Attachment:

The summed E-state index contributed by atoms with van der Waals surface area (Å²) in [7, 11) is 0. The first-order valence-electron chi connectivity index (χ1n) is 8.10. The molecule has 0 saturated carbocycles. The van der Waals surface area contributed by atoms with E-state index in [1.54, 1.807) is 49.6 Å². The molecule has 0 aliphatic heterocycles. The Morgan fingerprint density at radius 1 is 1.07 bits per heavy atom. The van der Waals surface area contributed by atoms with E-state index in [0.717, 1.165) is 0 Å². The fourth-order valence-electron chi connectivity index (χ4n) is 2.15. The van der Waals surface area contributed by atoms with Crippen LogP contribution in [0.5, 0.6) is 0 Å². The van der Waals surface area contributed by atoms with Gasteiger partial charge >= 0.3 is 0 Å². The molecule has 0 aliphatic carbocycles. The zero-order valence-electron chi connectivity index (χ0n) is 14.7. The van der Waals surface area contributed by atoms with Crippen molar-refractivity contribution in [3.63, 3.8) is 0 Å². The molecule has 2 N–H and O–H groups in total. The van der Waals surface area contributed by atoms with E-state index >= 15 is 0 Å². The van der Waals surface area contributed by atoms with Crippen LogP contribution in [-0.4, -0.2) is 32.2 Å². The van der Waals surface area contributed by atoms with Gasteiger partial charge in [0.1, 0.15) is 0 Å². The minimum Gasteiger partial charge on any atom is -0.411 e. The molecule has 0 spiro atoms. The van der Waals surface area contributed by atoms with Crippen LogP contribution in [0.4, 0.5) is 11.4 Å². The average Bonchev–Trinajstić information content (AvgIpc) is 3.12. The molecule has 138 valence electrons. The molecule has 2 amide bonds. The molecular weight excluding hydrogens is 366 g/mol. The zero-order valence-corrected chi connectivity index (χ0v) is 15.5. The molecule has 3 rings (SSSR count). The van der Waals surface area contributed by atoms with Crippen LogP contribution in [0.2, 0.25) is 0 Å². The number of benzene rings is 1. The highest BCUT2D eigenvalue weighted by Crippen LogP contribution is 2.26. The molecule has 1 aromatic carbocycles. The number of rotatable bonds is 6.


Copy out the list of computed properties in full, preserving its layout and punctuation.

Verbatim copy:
The summed E-state index contributed by atoms with van der Waals surface area (Å²) in [7, 11) is 0. The first-order valence-electron chi connectivity index (χ1n) is 8.10. The molecule has 0 saturated carbocycles. The van der Waals surface area contributed by atoms with E-state index in [1.54, 1.807) is 49.6 Å². The molecule has 0 aliphatic heterocycles. The Morgan fingerprint density at radius 1 is 1.07 bits per heavy atom. The van der Waals surface area contributed by atoms with E-state index in [0.717, 1.165) is 0 Å². The fourth-order valence-electron chi connectivity index (χ4n) is 2.15. The van der Waals surface area contributed by atoms with Crippen LogP contribution in [0.5, 0.6) is 0 Å². The van der Waals surface area contributed by atoms with Gasteiger partial charge >= 0.3 is 0 Å². The molecule has 0 aliphatic carbocycles. The zero-order valence-electron chi connectivity index (χ0n) is 14.7. The van der Waals surface area contributed by atoms with Crippen molar-refractivity contribution in [3.63, 3.8) is 0 Å². The molecule has 2 N–H and O–H groups in total. The van der Waals surface area contributed by atoms with E-state index >= 15 is 0 Å². The van der Waals surface area contributed by atoms with Crippen LogP contribution in [-0.4, -0.2) is 32.2 Å². The van der Waals surface area contributed by atoms with Gasteiger partial charge in [0.1, 0.15) is 0 Å². The minimum Gasteiger partial charge on any atom is -0.411 e. The molecule has 0 spiro atoms. The van der Waals surface area contributed by atoms with Crippen LogP contribution in [0.4, 0.5) is 11.4 Å². The average Bonchev–Trinajstić information content (AvgIpc) is 3.12. The molecule has 138 valence electrons. The molecule has 2 amide bonds. The molecular weight excluding hydrogens is 366 g/mol. The zero-order valence-corrected chi connectivity index (χ0v) is 15.5. The molecule has 3 rings (SSSR count). The van der Waals surface area contributed by atoms with Crippen LogP contribution in [0.2, 0.25) is 0 Å². The number of benzene rings is 1. The highest BCUT2D eigenvalue weighted by Crippen LogP contribution is 2.26. The molecule has 1 aromatic carbocycles. The number of rotatable bonds is 6.